Maximum Leader

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What was the nature of the spell Castro wove over his masses? Géorgie Anne Geyer, a foreign correspondent and syndicated columnist, asked herself as she began work on the biography Guerrilla Prince, the Untold Story of Fidel Castro . Now, after six years of research and five hundred interviews conducted in twenty-eight countries, she has a pretty good idea.

When the victorious young revolutionary Fidel Castro marched into Havana the first week of January 1959, the world cheered. “Fidel” had come down from the mountaintops—like Mao Tse-tung, like Moses, like Christ himself—to bring democracy and freedom to a long-suffering Cuban people.

Those battles in the Sierra Maestra were immediately transmogrified into legend, his tactics admired and mimed. Fidel himself came to be the prototype of Everyman’s fight against dictatorship and oppression in the second half of the twentieth century.

How, then, could it all have gone so bad? How could it have happened that today, thirty-two years later, that same man, now more readily referred to as “Castro,” should be declared “the last Communist,” “the final tyrant,” “the destroyer of Cuba and corrupter of the Cuban Revolution”? Therein lies a complicated story, rich in the darker hues of character and ominous in many of its implications for the world. But above all, the answers are to be found in exploring anew all those “common wisdoms” that the world has accepted about Fidel Castro for all these years.

Fidel Castro is a typical product of a Cuba long traumatized by dictatorship and political hopelessness.

Actually, Fidel is far more a product of Spain than of Cuba. His father, Angel Castro, came as a poor boy from the impoverished northwestern Spanish province of Galicia to fight in the war of 1898 against the americanos . It seems surprising only at first that in later years the presidente of Cuba, Fidel Castro, developed a father-son relationship with the Spanish dictator Francisco Franco. When Franco died, in 1975, Fidel announced a full week of mourning in Cuba. Franco had already told his ambassadors why: Fidel was a Spaniard, a Gallego caudillo (Spanish commander) and a guerrilla fighter, just like himself.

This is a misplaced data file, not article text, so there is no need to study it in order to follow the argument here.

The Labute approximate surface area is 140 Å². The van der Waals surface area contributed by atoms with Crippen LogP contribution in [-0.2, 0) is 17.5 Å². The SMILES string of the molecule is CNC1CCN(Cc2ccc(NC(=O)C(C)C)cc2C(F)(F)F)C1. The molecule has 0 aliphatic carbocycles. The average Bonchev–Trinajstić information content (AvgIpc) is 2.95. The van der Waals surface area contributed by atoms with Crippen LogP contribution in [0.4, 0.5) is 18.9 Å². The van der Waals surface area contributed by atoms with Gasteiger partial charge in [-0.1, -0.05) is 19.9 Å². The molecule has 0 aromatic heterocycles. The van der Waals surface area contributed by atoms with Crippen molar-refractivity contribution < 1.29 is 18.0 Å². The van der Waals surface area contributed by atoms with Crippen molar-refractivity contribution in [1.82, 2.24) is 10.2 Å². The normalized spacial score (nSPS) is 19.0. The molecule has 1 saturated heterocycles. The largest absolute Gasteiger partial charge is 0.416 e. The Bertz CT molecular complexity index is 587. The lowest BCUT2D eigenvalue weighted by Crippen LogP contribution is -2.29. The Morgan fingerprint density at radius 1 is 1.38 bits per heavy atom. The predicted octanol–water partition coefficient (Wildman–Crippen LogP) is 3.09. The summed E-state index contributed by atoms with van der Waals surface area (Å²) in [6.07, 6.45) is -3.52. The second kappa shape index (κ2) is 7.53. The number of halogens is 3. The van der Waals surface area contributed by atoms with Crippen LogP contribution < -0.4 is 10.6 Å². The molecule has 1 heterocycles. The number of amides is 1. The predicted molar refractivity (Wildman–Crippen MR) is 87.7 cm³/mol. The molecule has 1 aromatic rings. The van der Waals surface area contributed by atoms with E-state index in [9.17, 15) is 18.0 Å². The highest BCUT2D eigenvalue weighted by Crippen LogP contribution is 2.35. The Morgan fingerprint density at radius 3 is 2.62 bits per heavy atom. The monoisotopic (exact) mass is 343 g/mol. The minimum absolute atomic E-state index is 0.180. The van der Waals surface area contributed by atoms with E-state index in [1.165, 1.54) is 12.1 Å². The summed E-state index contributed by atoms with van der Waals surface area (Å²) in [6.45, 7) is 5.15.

Although the young Fidel tried from time to time to burn down his family home and his father’s car, he was from a rich and privileged family.

The half-truths here define the boy. Angel Castro became an extremely wealthy man—a millionaire by the time he died—but the family was contradictorily rough, rude, and rustic. Angel, as indiscriminate about methods and means as his son would later be, made his money by going out at night and “moving the fences” to get ever more land. After having a passel of children with Lina, the family maid, the two finally married in order to send Fidel to Catholic schools. But there was never any of the traditionally rich Cuban family feeling. Manners were so unpolished that Lina would throw the food on the table, and the whole family would rush in and eat—standing up. Later admirers of el señor presidente Fidel Castro would say to me with awe, “He is so busy, he has so many things to do—why, he eats standing up!”

Fidel would have led Cuba on a democratic path, but the United States’s incorrigible hostility to Cuban democracy turned him to Communism.

There is not one sign, not in his entire life, of any attraction toward democracy. Indeed, at the Jesuits’ aristocratic high school of Belén, where he studied in Havana, his heroes were Hitler and Mussolini. He carried a Spanish-language copy of Mein Kampf around with him and traced the Axis victories across a map in his room.

Still, it would be utterly misleading to say that Fidel was a Nazi, or even a Fascist. He was simply studying and looking for ways to power. It was the 1930s and early 1940s; these men were the archetypes of supreme power in their age. But neither was Fidel ever a Communist. That implies an ideological commitment, a leap of faith, and Fidel had neither. He was, and is, a Spanish caudillo, believing in himself, in his total power, and in his charismatic “spell” over the people.

As for the United States, he moved with his extraordinary decisiveness at every turn to cut all American political and cultural influence out of the Cuban body politic. Take, for instance, his vaunted trip to the United States in April 1959, when President Eisenhower is supposed to have shunned him. Actually, Castro utterly forbade his economic advisers to even speak to Washington about aid; the last thing on earth he wanted were a lot of officious americanos running around Cuba, telling him what to do with “his” country! What the world missed was that his war of liberation was only secondarily for Cuban development; it was primarily a fight to liberate Cuba from the hated Americans. That he certainly accomplished.

Fidel is an austere man of simple habits whose personal life is obscure because he is so modest and private.